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Dale Hall, Published May 18 2013

Letter: Conservation vital element of farm bill

As agriculture committees in the House and Senate turn attention to considering and reporting out a five-year farm bill this month, it’s important to consider how many Americans have felt the negative impact of not having a comprehensive bill.

Every U.S. citizen is affected by the farm bill. That includes farmers and ranchers, of course, but also the majority of Americans who enjoy clean water, affordable food and the great outdoors.

In the midst of an extreme drought hitting the United States, the House of Representatives allowed the farm bill, which ensured drought funding, to expire during the last session of Congress. Farmers and ranchers can’t make long-term plans for their crops or lands without knowing which programs will be funded or eliminated. Outdoor enthusiasts are losing recreation opportunities due to lost or degraded wildlife habitat. The wetlands and grasslands that conserve soil and keep our rivers and lakes clean are being converted to marginally productive agriculture land.

Habitat for waterfowl and other wildlife is being lost at a rate not seen since the Dust Bowl. A South Dakota State University study found that more than 1.3 million acres of grasslands have been converted to crop agriculture since 2006. The study also concluded that crop insurance policies in the current farm bill could encourage farmers to take greater risks in where to plant, putting in jeopardy native prairies and wetlands that provide habitat and also many societal benefits, including clean water.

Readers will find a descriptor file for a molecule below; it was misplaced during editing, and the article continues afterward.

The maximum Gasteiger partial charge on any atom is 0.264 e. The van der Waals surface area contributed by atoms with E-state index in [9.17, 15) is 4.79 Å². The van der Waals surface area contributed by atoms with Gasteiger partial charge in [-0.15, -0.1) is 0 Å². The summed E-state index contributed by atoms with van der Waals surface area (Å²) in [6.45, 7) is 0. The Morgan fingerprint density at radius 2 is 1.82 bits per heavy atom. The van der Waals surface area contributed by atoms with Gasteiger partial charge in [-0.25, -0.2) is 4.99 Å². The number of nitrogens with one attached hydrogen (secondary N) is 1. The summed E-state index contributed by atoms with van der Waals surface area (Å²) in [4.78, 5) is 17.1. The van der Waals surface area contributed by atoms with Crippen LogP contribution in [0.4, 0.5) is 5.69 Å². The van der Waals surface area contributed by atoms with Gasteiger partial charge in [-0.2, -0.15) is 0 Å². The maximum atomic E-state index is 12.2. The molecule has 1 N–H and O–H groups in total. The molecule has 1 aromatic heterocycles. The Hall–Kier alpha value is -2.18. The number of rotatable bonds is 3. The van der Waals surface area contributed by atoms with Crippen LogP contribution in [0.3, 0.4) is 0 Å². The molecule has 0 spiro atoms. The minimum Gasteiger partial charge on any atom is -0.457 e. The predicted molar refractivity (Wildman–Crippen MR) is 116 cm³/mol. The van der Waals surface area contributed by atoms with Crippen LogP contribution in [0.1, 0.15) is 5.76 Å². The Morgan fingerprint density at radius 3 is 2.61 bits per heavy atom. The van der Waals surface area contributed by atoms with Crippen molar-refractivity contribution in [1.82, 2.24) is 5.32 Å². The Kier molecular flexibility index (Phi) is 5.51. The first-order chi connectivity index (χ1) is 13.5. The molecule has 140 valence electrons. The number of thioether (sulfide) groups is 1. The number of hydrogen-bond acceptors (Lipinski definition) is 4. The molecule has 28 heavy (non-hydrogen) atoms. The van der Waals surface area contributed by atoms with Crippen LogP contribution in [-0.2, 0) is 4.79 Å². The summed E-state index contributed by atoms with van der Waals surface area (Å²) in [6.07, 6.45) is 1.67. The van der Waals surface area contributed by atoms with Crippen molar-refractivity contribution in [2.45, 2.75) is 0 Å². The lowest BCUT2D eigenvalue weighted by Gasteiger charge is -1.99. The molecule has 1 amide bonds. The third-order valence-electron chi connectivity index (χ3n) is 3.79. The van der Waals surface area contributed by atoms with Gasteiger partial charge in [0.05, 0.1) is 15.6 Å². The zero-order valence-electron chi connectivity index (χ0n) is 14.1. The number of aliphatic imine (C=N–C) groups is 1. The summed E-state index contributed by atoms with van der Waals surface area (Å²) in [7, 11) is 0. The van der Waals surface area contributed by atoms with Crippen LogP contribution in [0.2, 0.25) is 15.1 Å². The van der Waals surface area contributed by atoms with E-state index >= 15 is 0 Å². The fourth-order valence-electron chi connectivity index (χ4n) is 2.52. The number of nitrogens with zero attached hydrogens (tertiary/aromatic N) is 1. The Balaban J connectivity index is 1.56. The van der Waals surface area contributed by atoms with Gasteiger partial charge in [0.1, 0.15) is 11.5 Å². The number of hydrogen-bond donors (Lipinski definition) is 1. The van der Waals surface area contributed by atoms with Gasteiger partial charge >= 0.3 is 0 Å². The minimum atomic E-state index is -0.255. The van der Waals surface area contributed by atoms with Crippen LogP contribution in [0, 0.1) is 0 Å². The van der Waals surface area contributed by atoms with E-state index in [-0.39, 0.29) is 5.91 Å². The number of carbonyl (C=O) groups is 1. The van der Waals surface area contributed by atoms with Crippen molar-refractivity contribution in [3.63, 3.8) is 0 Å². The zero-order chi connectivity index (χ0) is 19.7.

Ducks Unlimited joins the many conservation, commodity, agriculture and forestry groups asking both houses of Congress to pass a five-year farm bill before the extension expires in September. However, we are also asking for the farm bill to maintain and, in some cases, strengthen conservation programs:

DU encourages anyone who enjoys the outdoors to contact your member of Congress. Tell them conservation programs are an integral part of this year’s five-year farm bill.


Hall was the director of the U.S. Fish and Wildlife Service and is currently CEO of Ducks Unlimited, the world’s leader in wetlands conservation.